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Overview (3)

Born in Bronx, New York, USA
Died in California, USA
Birth NameHarry Raab

Mini Bio (1)

Harry Gibson (born 1915, died 1991) was rocking and rolling 20 years before Elvis. His wild singing style and rocking piano playing were so far ahead of his time, his contemporaries were astonished. His 15 minutes of fame were during the mid-40s, after which he drifted into obscurity, only to be rediscovered several times during the 1970s, 80s, and now.

He was a genius at the piano, master of boogie woogie, Dixieland, bop, blues, classical, ragtime, stride, Bach, and styles to which he may have been the only adherent. He sang of subjects that got his records banned from radio stations...drugs, adultery, drinking, murder, and frantic freaks, so he never got famous, but he maintained a cult of devout followers. All of his recordings were his own compositions, and they were mostly unusual and brilliant songs. We are now building a database of his song lyrics here.

Harry started playing piano as a child in the Bronx and Harlem, New York City, in the 1920s, and was soon playing boogie piano and talking jive. During prohibition he already knew most of the songs of his favorite jazz pianists, and was invited into black speakeasies in Harlem as a teenager to play piano. After repeal, he was regularly playing at Harlem nightclubs throughout the 30s. In 1939 Fats Waller saw him at a club there, and Harry was playing so many Waller songs that he took Harry as his intermission pianist on Swing Street, (52nd St between 5th and 7th Aves, also known as the Apple). Billed as Harry Raab before then, on Swing Street he took his show-biz name "Gibson" off a gin bottle. But Harry Gibson still needed a nick name. At the time, jazz musicians stopped using the words "hep" and "hepcat" (too many squares were using those words) and started saying "hip" instead. So Gibson coined the word "hipster" and started addressing his audience that way. "Gather 'round, all you hipsters," he would say from the piano. Fellow musicians picked up on the new word and began to kid him about it, calling him the Hipster. The name stuck, especially after he wrote the song "Handsome Harry, The Hipster," in the early 40s, and recorded it in 1944.

From 1939 to 1945 he worked full-time on "Swing Street." At the same time he studied at Julliard, the prestigious music school, and became a fellow in their graduate school. His only album from these early years is 1944's "Boogie Woogie in Blue," a record album of 4 records (8 sides), of boogie, blues, and jive. This album got him exposure and an invitation to Hollywood, where he recorded 4 more sides for Musicraft, in 1946, including his notorious piece about the Murphy family. That year he also did the movie "Junior Prom," and a play with Mae West. After 1947, he dropped off the face of the earth, until popping up in the 1980's as the leader in a rock and roll band called "The Rock Boogie Blues Jammers," (also, "The Bop Boogie Blues Jammers"), still calling himself The Hipster. What he did between 1946 and the 1980's is a mystery, but it may have involved a monkey on the back of a buzzard. He did jail time on drug charges in the 40s, and when rock and roll came in the 50s, nobody wanted to hear jazz musicians, so he drove a taxi and became a recluse. By all accounts he was burned out by the 60s and 70s, but his comeback started in the mid 80s, as an eccentric white-haired, gravel-voiced man playing hard rock, boogie woogie, and ragtime, in modern rock bands made up of musicians 40 and 50 years his junior. The two albums he recorded in the late 80s are gems, and highly unusual. His shtick in later years was to sing comical songs praising drug use, almost as if he were the musical Cheech and Chong. For example, a song he recorded in 1989 about a little grass shack in Hawaii made of Maui Wowie, that can be smoked as needed, replanted from the seeds, and rebuilt from the stems and leaves. Unlike his 1940s contemporaries, who continued to play the same music for decades, (if they survived), Harry changed to fit the times, which is why he was the Hipster.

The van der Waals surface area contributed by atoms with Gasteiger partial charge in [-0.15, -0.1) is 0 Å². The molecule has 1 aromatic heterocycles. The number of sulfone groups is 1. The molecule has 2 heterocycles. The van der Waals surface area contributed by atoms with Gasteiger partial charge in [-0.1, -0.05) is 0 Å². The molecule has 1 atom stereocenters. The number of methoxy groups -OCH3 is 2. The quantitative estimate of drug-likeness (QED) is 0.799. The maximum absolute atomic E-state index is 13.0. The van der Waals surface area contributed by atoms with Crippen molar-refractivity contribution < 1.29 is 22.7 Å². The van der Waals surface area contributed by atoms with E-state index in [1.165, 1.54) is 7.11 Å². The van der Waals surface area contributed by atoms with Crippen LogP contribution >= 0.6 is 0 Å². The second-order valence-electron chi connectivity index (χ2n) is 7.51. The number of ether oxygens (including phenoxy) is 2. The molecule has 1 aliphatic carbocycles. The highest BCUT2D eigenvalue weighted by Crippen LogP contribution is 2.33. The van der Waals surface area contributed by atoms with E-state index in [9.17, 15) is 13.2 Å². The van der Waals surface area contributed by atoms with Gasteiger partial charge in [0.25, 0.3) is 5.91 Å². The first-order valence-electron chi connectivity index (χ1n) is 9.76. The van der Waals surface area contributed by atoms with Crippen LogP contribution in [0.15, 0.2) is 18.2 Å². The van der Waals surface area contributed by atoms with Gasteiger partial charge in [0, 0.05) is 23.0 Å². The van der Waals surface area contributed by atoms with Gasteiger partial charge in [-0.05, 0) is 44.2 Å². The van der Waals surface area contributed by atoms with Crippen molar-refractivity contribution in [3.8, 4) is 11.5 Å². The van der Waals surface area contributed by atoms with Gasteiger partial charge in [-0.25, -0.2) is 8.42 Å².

- IMDb Mini Biography By: Morgan Wright (me)

Spouse (1)

Florence (1936 - ?) (divorced) (4 children)

Trivia (1)

In 1949,'50 and '51, Harry played in and around the Miami, Miami Beach area. He drove and sometime slept in an old "wooden-body" station wagon, that were popular after the War. He was very popular with the "Hip" U. of Miami vets from WW II, who made the trip to Miami Beach nightly to catch his act. Many times he was invited out to the University area for private Fraternity parties .

Personal Quotes (1)

I'm famous for singing wild jazz tunes and playing wild rocking piano and really tearing up the joint, I was practically the first person to ever do that shit. Then came rock and roll and they all did that shit, but nobody did that stuff before me."

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